Welcome to your weekly macroeconomic round-up, where we spotlight a few of the most significant events in the last week.
ECB amends inflation target, but division grows over the appropriate rate of QE
At the European Central Bank (ECB) meeting last week, committee members agreed to maintain the current level of emergency bond purchases at €1.85tn. However, there was division as some members were in favour of scaling back monetary stimulus as economic data continues to improve.
The communication also revealed that the ECB is set to change its inflation target of “close to, but below, 2 percent” to adopt a symmetric target. This would be similar to that of the Bank of England and the US Federal Reserve. This shift falls short of the US commitment to allow inflation to run above the 2% target to make up for periods of low-price growth, but it still represents a dovish shift in the ECB’s positioning.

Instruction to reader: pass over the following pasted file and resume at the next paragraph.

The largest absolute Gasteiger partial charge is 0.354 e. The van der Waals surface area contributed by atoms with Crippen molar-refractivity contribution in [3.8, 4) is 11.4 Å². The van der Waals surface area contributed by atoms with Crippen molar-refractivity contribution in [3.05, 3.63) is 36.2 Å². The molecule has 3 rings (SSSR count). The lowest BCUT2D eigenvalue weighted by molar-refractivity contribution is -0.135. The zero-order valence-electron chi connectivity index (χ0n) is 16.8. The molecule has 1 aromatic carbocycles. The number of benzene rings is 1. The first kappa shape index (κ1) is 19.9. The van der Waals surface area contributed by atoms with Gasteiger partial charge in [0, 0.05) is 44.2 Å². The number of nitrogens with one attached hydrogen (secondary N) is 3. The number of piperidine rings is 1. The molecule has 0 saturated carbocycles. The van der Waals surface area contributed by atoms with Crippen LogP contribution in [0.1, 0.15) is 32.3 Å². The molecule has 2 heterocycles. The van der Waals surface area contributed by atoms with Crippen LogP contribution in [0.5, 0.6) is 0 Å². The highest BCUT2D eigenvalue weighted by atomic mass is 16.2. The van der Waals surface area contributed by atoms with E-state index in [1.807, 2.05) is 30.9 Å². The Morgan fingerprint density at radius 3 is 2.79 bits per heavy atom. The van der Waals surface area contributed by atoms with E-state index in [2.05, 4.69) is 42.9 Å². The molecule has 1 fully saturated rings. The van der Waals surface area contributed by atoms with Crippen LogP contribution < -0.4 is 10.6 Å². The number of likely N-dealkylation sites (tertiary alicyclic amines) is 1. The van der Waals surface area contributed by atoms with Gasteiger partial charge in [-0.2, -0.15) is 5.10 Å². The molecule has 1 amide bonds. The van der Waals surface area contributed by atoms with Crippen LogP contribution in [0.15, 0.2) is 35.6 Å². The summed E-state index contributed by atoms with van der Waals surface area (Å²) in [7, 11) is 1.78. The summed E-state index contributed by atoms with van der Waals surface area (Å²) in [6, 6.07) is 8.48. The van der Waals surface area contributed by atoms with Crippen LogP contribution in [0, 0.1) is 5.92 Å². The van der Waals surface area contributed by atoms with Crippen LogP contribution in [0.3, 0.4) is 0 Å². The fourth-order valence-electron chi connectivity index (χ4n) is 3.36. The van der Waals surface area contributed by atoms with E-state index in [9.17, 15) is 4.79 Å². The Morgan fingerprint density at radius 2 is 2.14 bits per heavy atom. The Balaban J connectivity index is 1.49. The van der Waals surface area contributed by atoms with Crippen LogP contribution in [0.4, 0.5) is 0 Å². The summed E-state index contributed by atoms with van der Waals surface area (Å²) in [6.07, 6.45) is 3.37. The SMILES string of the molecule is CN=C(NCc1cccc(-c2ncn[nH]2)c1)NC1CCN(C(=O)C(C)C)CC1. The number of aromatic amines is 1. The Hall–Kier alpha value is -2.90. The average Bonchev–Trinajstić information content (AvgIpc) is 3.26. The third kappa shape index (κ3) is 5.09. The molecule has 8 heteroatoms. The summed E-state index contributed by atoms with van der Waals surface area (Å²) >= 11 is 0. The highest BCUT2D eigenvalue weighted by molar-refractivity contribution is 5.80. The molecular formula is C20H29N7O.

Global equity markets fell from the recent record-high last week, although there was a significant degree of regional variation. US equity markets, measured by the S&P500, rose slightly to make a new record-high, whereas Japanese and Chinese markets fell. Japan’s weakness came on the news that Tokyo was to be subjected to a state of emergency just weeks before the start of the Olympics. In China, regulators’ action to remove the ride-hailing app DiDi from the country’s application stores was the latest sign that Chinese regulators are becomingly increasingly strict on Chinese technology companies. This comes in the same week that DiDi decided to fast-track its listing on the New York stock exchange. It has prompted the theory that the action could be seen as an implicit warning to Chinese tech companies who are considering listing in foreign markets. Shares in DiDi were down over 20% following the news.
Look out for next week’s update, where we’ll be focusing on Chinese Q2 GDP and US inflation data.
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